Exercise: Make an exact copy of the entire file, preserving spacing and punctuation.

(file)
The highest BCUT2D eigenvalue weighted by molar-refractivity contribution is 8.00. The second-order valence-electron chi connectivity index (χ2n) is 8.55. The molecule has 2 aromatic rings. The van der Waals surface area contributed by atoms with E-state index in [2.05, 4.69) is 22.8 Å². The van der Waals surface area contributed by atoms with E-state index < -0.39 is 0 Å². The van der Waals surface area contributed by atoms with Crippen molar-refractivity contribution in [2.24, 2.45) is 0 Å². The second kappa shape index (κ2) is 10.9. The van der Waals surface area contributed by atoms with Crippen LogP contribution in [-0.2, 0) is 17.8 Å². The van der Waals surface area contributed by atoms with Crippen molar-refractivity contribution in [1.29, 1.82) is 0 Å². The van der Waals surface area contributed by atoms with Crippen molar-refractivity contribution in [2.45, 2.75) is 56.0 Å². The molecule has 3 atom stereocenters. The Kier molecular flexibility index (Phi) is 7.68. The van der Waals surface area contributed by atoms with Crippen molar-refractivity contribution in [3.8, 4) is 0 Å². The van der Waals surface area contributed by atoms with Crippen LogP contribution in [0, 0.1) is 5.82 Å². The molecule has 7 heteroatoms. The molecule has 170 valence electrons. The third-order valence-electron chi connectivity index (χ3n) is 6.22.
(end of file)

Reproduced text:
The highest BCUT2D eigenvalue weighted by molar-refractivity contribution is 8.00. The second-order valence-electron chi connectivity index (χ2n) is 8.55. The molecule has 2 aromatic rings. The van der Waals surface area contributed by atoms with E-state index in [2.05, 4.69) is 22.8 Å². The van der Waals surface area contributed by atoms with E-state index < -0.39 is 0 Å². The van der Waals surface area contributed by atoms with Crippen molar-refractivity contribution in [2.24, 2.45) is 0 Å². The second kappa shape index (κ2) is 10.9. The van der Waals surface area contributed by atoms with Crippen LogP contribution in [-0.2, 0) is 17.8 Å². The van der Waals surface area contributed by atoms with Crippen molar-refractivity contribution in [1.29, 1.82) is 0 Å². The van der Waals surface area contributed by atoms with Crippen molar-refractivity contribution in [2.45, 2.75) is 56.0 Å². The molecule has 3 atom stereocenters. The Kier molecular flexibility index (Phi) is 7.68. The van der Waals surface area contributed by atoms with Crippen molar-refractivity contribution in [3.8, 4) is 0 Å². The van der Waals surface area contributed by atoms with Crippen LogP contribution in [0, 0.1) is 5.82 Å². The molecule has 7 heteroatoms. The molecule has 170 valence electrons. The third-order valence-electron chi connectivity index (χ3n) is 6.22.